AU - Fernandez, Jose M.

AU - Arredondo, Juan

AU - Navarro, Carmen

AU - Ngo, Maian

AU - Beeson, David

AU - Cagney, Órla

AU - Williams, D. Colette

AU - Wollmann, Robert L.

AU - Yarov-Yarovoy, Vladimir

AU - Ferns, Michael J

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N2 - We describe a severe form of congenital myasthenic syndrome (CMS) caused by two heteroallelic mutations: a nonsense and a missense mutation in the gene encoding agrin (AGRN). The identified mutations, Q353X and V1727F, are located at the N-terminal and at the second laminin G-like (LG2) domain of agrin, respectively. A motor-point muscle biopsy demonstrated severe disruption of the architecture of the neuromuscular junction (NMJ), including: dispersion and fragmentation of endplate areas with normal expression of acetylcholinesterase; simplification of postsynaptic membranes; pronounced reduction of the axon terminal size; widening of the primary synaptic cleft; and, collection of membranous debris material in the primary synaptic cleft and in the subsynaptic cytoplasm. Expression studies in heterologous cells revealed that the Q353X mutation abolished expression of full-length agrin. Moreover, the V1727F mutation decreased agrin-induced clustering of the acetylcholine receptor (AChR) in cultured C2 muscle cells by >100-fold, and phosphorylation of the MuSK receptor and AChR beta subunit by ~tenfold. Surprisingly, the V1727F mutant also displayed increased binding to α-dystroglycan but decreased binding to a neural (z+) agrin-specific antibody. Our findings demonstrate that agrin mutations can associate with a severe form of CMS and cause profound distortion of the architecture and function of the NMJ. The impaired ability of V1727F agrin to activate MuSK and cluster AChRs, together with its increased affinity to α-dystroglycan, mimics non-neural (z-) agrin and are important determinants of the pathogenesis of the disease.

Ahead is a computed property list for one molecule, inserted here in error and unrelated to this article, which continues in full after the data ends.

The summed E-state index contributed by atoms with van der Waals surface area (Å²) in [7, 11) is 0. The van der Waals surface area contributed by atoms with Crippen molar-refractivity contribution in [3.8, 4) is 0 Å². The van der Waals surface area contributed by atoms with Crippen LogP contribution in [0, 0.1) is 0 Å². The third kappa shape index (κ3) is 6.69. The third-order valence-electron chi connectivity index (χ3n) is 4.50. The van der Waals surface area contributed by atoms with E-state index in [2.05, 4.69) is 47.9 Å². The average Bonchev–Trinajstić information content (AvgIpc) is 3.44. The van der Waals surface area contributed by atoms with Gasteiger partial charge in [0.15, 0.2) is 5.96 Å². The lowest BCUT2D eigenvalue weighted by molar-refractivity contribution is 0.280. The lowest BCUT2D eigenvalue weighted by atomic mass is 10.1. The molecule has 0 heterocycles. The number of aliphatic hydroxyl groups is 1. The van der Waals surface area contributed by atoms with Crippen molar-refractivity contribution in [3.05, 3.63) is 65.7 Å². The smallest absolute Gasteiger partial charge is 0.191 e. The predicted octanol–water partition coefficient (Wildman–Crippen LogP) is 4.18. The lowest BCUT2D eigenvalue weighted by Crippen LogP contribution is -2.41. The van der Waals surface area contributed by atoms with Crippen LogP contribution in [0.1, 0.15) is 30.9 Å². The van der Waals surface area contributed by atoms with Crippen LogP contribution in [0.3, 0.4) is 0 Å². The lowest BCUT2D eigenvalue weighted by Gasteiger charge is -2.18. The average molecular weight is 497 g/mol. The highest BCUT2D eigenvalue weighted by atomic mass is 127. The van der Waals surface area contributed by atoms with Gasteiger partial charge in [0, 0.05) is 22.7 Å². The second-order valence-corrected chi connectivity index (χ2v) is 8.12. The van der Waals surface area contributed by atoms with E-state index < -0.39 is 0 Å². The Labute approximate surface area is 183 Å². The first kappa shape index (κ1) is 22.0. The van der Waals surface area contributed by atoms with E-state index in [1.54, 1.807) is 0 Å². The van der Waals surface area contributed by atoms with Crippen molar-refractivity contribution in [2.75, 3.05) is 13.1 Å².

AB - We describe a severe form of congenital myasthenic syndrome (CMS) caused by two heteroallelic mutations: a nonsense and a missense mutation in the gene encoding agrin (AGRN). The identified mutations, Q353X and V1727F, are located at the N-terminal and at the second laminin G-like (LG2) domain of agrin, respectively. A motor-point muscle biopsy demonstrated severe disruption of the architecture of the neuromuscular junction (NMJ), including: dispersion and fragmentation of endplate areas with normal expression of acetylcholinesterase; simplification of postsynaptic membranes; pronounced reduction of the axon terminal size; widening of the primary synaptic cleft; and, collection of membranous debris material in the primary synaptic cleft and in the subsynaptic cytoplasm. Expression studies in heterologous cells revealed that the Q353X mutation abolished expression of full-length agrin. Moreover, the V1727F mutation decreased agrin-induced clustering of the acetylcholine receptor (AChR) in cultured C2 muscle cells by >100-fold, and phosphorylation of the MuSK receptor and AChR beta subunit by ~tenfold. Surprisingly, the V1727F mutant also displayed increased binding to α-dystroglycan but decreased binding to a neural (z+) agrin-specific antibody. Our findings demonstrate that agrin mutations can associate with a severe form of CMS and cause profound distortion of the architecture and function of the NMJ. The impaired ability of V1727F agrin to activate MuSK and cluster AChRs, together with its increased affinity to α-dystroglycan, mimics non-neural (z-) agrin and are important determinants of the pathogenesis of the disease.